My Old Man Was Born to Rock

So, maybe you saw my twitter fit on Friday night. If you didn’t, all you really need to know is that I came unglued. After I stopped tweeting, I started sobbing and hyperventilating and just losing my shit in general. I called my sister, and she talked to me for awhile. I went to bed.

The next morning, my Dad called. He said two sentences. “Are you ready for some company?” and when I replied in the affirmative, “I will be there in ten to twelve hours”.

Twelve hours after we had that conversation, he was sitting on my porch with me. We were up till 3am, drinking and talking and drinking and talking. I laid my soul bare, telling him stories he never heard, hurts never admitted, fears unspoken. All of my pain and hurt and bewilderment spilled out of me in a steady stream. I listed off my frustrations- simple things, like learning how to use the grill, what’s wrong with the toilet that won’t stop running, and if my internets don’t get fixed soon I’m going to break out into hives.

Over the next few days, he fixed things and cleaned things and taught me things and made lists for me. He showed me how to grill a steak- the way I eat steak (rare medium rare), and not the way he likes steak (shoe sole). The internet connection problem meant him crawling up into my attic (not the greatest place in the world) through a trapdoor in the closet ceiling not once, not twice, but six times to get everything working properly with the best signal possible. He cleaned all the windows in the house and my car.

As we worked on all of this, he helped me sort through all the anguish I laid at his feet that first night. It was something that only he could have done- at least just the way he did it. We’re so much alike, and he knows me so well. His words held a weight and a meaning above and beyond any other person’s, simply because he has a better understanding of the dark corners of my heart.

This morning, we left at the same time. I left to come to work, to do the closing, to go to class- to be me and do what I have to do. He left to drive twelve hours home, to his wife (who was NOT. PLEASED.  with this impromptu visit), so that tomorrow he can take her to have her blood drawn and Thursday he can take her to her chemotherapy treatment. He left to be him and do what he has to do. He followed me out to the gas station, we each got a cup of coffee and said our goodbyes in the parking lot. He turned on to I-40 West, and I turned on to I-40 East, both headed towards lives and destinies of our own.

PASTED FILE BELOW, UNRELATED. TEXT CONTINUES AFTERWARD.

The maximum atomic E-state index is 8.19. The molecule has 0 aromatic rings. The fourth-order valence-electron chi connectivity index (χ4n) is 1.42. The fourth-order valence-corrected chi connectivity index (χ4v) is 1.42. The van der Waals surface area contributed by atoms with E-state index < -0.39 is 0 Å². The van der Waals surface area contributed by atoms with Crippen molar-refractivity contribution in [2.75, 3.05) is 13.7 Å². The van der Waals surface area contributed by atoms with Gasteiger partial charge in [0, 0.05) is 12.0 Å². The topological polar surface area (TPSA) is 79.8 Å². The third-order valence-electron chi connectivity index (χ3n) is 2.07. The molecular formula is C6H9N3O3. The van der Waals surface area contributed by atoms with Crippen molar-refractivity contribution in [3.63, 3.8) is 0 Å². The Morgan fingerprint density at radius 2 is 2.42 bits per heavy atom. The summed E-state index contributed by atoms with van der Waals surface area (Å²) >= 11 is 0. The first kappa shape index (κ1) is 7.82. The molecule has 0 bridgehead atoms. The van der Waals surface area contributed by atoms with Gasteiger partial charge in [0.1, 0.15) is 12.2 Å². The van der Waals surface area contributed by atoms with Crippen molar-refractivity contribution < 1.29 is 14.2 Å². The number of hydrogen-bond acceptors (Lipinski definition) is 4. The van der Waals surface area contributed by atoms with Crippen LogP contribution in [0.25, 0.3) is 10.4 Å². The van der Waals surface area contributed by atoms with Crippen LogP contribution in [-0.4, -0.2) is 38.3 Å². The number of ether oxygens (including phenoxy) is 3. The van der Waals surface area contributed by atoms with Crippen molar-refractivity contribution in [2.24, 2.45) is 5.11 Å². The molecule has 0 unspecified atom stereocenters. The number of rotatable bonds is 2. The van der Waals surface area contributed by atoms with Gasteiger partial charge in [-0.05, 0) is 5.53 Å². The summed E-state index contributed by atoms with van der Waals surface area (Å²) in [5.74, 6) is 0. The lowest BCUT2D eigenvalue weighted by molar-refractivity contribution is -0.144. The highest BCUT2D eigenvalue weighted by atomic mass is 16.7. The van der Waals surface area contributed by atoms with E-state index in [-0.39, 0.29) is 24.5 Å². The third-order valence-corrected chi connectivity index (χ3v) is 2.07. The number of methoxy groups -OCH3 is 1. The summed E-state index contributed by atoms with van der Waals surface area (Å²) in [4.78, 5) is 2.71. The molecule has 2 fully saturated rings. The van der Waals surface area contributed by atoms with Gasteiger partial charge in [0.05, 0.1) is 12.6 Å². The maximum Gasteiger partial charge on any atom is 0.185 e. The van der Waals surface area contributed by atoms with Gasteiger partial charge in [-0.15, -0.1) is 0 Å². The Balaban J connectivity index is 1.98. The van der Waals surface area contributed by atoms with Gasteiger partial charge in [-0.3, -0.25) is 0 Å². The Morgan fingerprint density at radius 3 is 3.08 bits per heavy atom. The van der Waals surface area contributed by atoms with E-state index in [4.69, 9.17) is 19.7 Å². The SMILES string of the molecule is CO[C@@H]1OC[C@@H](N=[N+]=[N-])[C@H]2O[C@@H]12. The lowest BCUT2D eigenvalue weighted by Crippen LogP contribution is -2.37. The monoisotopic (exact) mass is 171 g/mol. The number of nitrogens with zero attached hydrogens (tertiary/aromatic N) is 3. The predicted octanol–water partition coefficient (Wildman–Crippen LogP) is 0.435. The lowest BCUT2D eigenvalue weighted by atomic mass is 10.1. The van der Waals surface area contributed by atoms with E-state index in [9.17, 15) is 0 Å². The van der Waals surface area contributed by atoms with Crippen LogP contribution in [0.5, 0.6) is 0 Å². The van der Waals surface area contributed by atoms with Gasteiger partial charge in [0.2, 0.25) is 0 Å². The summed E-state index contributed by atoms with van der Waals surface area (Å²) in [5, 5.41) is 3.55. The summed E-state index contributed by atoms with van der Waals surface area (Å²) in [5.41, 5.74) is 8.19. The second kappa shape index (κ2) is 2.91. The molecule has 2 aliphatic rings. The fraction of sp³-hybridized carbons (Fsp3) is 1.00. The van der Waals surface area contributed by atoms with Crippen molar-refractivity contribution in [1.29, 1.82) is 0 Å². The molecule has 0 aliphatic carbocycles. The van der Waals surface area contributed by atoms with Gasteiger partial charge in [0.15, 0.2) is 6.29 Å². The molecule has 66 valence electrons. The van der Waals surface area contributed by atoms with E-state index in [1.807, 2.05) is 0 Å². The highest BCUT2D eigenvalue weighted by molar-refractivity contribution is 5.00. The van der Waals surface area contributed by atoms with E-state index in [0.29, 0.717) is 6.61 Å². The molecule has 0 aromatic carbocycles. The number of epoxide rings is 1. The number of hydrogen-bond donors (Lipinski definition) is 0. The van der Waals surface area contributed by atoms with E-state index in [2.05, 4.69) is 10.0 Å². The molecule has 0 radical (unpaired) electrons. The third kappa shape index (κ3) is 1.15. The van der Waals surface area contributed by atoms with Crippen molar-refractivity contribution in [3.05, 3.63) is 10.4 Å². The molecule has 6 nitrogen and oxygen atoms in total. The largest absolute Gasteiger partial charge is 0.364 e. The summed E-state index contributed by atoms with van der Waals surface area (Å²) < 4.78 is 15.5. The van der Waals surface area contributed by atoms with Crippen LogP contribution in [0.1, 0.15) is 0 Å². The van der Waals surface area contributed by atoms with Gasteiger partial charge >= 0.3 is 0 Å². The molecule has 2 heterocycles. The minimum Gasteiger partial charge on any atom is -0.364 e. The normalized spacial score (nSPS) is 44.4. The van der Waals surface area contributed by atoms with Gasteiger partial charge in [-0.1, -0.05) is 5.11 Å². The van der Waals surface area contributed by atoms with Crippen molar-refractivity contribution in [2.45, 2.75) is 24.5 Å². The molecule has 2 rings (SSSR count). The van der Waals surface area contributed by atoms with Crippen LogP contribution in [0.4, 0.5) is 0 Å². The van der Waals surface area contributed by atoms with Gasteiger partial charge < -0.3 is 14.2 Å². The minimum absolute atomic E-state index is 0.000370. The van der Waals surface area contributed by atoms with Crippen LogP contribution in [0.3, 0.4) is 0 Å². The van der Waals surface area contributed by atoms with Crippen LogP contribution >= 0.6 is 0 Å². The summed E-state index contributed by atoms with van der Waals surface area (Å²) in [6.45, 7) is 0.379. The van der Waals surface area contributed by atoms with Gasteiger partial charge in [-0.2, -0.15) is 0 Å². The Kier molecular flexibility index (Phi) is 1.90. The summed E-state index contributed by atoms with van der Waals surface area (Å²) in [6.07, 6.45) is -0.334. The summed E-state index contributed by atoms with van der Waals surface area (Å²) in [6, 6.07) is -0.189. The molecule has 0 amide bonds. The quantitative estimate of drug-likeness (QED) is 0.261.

The tears slipped quietly down my cheeks, much like the soft rain running down my windshield. I know that he has to go. I know that Mom needs him, that he is hers, and I know that I have to accept the new order of things. That everyone who tries to fix my weedwacker or takes trash to the dump for me or fixes my lawnmower is just helping out where they can. I am alone. I have to accept that position and become comfortable with it. Deciding what to attempt myself, what to hire someone for, when to ask for help and who to ask, and what to do if they tell me to fuck off and leave them alone.

I think that was why I needed him so desperately- I find it unbearably hard to borrow my friends’ husbands and boyfriends, to ask them to take on the littlest thing for me. I am not their responsibility. It would be far too easy to depend too much on Daddy if he were close enough. That wouldn’t be good for me, and it probably wouldn’t be good for him. It wouldn’t be good for Mom either, but that’s in the “pro” column, if you ask me.

So I will walk down the road in front of me, my steps a little lighter for having some of the obstacles in that road moved out of my way, but mostly for knowing that someone in this world knows how it feels to be me.

Let me run with you tonight
I'll take you on a moonlight ride